John (the baptizer) and Jesus (the anointed) in the book of signs (the Gospel of John)

The fourth Gospel in our New Testament describes itself quite explicitly as the book of signs which is intended to foster trust in Jesus the anointed one (see John 20:30). Like the other three Gospels in the New Testament, it begins by placing Jesus (the anointed) in relationship with John (the baptizer). This relationship is declared in the selection from the opening chapter which is found in the lectionary for this coming Sunday.

So scholars wonder if there was originally a link between the Jesus movement and the movement led by John the baptiser. Evidence for this link is also drawn from places such as Acts 19:1–7, and the Q passage in Luke 7 (par Matt 11).

Nevertheless, it is John’s Gospel which provides the clearest evidence, when it recounts that the earliest followers of Jesus were drawn from the followers of John (1:35–42).

John (the baptizer), in this gospel, does not call for repentance; rather, he bears witness to Jesus (1:6–8, 15; 1:29–36; 3:25–30; 10:41), testifying that Jesus is the light (1:7), of greater rank than John himself (1:15, 30), the Lamb of God (1:29, 36), the Son of God (1:34), the bridegroom (3:29), and, by implication, the Messiah (1:20; 3:28).

This emphatic depiction of John as deflecting attention from himself, to Jesus, indicates that there was, at an early stage, some competition between the two figures—or, at least, between their respective followers.

The account we have in the book of signs dates from many decades after the lifetime of John and Jesus. This section seems to have been written as a defence against any idea that John, who came first, might have been regarded as superior to Jesus. The words and actions of John deflect attention from himself, and place Jesus in the spotlight. And some of his followers leave him, and take up following Jesus!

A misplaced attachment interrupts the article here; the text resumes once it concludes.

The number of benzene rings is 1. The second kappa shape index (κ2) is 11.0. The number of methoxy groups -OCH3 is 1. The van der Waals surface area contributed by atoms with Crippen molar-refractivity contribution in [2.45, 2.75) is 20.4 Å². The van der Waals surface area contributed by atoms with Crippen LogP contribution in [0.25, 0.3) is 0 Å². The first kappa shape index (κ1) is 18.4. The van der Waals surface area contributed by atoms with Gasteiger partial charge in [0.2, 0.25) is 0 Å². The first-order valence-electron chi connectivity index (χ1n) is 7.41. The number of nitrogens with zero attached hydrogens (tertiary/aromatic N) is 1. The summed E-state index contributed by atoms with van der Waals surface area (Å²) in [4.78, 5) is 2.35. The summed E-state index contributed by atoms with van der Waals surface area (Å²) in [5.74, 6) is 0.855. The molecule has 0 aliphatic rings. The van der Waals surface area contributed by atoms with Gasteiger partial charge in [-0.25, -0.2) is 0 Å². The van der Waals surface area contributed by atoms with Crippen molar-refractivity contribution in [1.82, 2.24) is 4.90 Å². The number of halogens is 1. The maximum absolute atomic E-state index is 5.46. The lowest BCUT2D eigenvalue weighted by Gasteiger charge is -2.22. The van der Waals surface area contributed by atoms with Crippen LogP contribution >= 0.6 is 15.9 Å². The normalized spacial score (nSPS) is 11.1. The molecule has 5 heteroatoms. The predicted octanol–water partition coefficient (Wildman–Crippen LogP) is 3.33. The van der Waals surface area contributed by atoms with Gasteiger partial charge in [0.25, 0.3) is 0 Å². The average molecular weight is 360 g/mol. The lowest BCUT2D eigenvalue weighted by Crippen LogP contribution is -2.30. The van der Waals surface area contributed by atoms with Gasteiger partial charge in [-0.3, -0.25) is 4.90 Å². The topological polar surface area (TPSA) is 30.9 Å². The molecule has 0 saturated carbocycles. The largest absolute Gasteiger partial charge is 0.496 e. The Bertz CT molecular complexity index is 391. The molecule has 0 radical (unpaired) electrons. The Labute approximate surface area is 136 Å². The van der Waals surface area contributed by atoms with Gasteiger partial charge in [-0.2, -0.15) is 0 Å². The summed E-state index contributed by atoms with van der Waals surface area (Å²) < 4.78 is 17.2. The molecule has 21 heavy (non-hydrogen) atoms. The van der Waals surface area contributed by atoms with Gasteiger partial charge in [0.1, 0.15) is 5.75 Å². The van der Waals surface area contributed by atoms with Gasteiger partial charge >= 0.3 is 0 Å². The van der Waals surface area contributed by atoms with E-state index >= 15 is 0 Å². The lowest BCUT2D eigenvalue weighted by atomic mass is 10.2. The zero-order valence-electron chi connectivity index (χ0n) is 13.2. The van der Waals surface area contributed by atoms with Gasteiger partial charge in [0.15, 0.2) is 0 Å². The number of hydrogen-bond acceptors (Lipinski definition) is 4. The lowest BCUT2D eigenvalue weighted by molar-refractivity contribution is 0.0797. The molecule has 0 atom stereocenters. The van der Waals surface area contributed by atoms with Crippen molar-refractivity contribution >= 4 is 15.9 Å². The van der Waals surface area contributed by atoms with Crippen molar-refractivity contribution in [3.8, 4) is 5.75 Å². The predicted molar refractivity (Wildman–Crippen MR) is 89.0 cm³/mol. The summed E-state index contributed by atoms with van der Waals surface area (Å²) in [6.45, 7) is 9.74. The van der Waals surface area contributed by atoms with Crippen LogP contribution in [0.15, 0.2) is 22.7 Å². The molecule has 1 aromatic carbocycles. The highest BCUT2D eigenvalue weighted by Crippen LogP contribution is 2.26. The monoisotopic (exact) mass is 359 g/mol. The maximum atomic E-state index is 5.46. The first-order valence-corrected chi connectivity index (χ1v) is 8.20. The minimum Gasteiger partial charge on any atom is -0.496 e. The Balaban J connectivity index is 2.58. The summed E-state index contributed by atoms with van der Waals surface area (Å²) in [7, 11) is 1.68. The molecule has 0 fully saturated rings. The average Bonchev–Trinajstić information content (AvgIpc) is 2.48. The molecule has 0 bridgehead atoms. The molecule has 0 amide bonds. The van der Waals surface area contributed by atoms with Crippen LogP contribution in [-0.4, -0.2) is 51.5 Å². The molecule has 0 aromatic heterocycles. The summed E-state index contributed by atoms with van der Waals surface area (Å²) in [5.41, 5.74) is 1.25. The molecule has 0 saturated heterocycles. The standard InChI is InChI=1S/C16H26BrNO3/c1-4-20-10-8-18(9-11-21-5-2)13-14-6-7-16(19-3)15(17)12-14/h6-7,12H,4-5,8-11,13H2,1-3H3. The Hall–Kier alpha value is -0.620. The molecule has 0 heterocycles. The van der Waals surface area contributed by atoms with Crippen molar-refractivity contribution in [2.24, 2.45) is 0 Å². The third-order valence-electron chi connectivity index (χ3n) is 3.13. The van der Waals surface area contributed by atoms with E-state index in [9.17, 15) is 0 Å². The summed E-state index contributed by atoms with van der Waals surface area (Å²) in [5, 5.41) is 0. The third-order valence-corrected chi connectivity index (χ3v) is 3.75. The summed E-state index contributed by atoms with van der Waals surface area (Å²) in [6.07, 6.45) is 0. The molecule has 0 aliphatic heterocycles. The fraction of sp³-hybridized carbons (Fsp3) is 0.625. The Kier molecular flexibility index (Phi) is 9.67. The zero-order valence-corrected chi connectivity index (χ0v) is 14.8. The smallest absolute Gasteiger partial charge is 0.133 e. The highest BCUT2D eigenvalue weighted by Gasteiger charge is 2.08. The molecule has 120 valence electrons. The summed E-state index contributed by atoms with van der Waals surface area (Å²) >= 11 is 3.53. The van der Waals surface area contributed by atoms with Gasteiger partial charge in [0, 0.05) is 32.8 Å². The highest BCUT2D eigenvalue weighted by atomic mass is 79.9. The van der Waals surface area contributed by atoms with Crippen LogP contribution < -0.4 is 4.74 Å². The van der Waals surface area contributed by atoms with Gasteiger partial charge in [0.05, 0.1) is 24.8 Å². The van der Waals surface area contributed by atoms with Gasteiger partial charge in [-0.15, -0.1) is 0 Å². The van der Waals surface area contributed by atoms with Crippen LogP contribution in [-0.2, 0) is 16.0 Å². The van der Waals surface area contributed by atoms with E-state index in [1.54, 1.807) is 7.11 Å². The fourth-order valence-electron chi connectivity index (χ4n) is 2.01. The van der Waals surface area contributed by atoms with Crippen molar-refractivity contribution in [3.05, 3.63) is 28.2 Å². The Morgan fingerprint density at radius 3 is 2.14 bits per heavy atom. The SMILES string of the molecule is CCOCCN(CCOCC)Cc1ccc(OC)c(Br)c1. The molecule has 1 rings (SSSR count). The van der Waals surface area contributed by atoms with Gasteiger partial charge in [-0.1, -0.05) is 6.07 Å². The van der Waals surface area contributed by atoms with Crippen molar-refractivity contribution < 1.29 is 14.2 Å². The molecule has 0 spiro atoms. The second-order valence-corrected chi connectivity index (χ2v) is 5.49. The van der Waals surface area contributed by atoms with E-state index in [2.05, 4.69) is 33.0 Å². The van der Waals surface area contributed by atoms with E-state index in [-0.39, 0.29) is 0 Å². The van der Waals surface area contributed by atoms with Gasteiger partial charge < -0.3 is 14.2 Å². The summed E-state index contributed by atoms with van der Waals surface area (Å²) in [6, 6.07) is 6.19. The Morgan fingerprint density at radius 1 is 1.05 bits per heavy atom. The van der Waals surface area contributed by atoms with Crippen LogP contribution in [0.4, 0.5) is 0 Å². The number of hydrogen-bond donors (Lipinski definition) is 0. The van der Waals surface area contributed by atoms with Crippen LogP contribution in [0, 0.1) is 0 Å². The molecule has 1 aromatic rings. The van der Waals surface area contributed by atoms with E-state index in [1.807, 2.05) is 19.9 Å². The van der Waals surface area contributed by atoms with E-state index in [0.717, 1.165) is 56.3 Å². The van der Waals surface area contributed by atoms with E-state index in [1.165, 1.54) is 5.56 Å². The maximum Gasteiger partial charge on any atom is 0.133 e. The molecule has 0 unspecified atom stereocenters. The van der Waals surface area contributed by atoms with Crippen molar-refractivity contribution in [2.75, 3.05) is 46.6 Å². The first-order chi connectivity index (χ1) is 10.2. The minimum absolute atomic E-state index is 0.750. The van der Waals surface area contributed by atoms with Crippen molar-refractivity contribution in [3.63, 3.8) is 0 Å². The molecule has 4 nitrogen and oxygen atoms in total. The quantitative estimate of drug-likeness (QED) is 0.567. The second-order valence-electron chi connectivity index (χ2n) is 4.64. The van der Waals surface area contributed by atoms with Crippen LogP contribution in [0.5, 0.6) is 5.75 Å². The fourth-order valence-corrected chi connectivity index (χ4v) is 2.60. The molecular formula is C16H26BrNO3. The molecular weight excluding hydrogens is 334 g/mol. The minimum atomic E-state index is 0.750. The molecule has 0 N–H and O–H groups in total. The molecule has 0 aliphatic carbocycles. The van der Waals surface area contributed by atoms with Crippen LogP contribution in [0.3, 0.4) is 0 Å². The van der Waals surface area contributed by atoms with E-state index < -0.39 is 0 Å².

This link is confirmed, for some scholars, by the nexus of ideas that flow from Johannine Christianity into the Mandean literature of the third and fourth centuries CE—including, amongst other things, the prominence accorded to John the baptiser.

My friend James McGrath is an expert in this relationship; he has blogged about this at https://www.patheos.com/blogs/religionprof/2020/01/preview-the-mandaean-book-of-john.html and he has written a blog which has links to all manner of interesting discussions about the relationship between John and Jesus, at https://www.patheos.com/blogs/religionprof/2019/11/the-symbolism-and-meaning-of-johns-baptism.html

Thus, the reform movement within Second Temple Judaism headed by John is seen to have had some influence on the gospel, in its early stages, at least. John stands outside the Pharisaic–rabbinic stream of Judaism which would become dominant after 70 CE. This is the first indication of the influence of a different form of Judaism on this Gospel.

The early prominence accorded to John the baptizer joins other indications in the book of signs—the fact that the first large–scale success enjoyed by Jesus was in Samaria (John 4), and the appearance of Greeks in Jerusalem, seeking Jesus (John 12), for instance—in pointing to this wider canvas. Sometimes this is described as “heterodox Judaism”, in contrast to the dominant Pharisaic stream within formative Judaism.

This Gospel thus includes indications of the development of a faith community which looked beyond the parameters of Judaism as it was being shaped by the Pharisees, towards other forms of Jewish faith and life—and perhaps beyond. The Gospel is being painted on a wider canvas. It is already a sign to what would eventuate after the first century, as the Gospel spread and took hold amongst Gentiles beyond the Jewish homeland.

The image is sourced from peacesojourner.blogspot.com

Author: John T Squires

My name is John Squires. I live in the Australian Capital Territory. I have been an active participant in the Uniting Church in Australia (UCA) since it was formed in 1977, and was ordained as a Minister of the Word in this church in 1980. I have served in rural, regional, and urban congregations and as a Presbytery Resource Minister and Intentional Interim Minister. For two decades I taught Biblical Studies at a theological college and most recently I was Director of Education and Formation and Principal of the Perth Theological Hall. I've studied the scriptures in depth; I hold a number of degrees, including a PhD in early Christian literature. I am committed to providing the best opportunities for education within the church, so that people can hold to an informed faith, which is how the UCA Basis of Union describes it. This blog is one contribution to that ongoing task.

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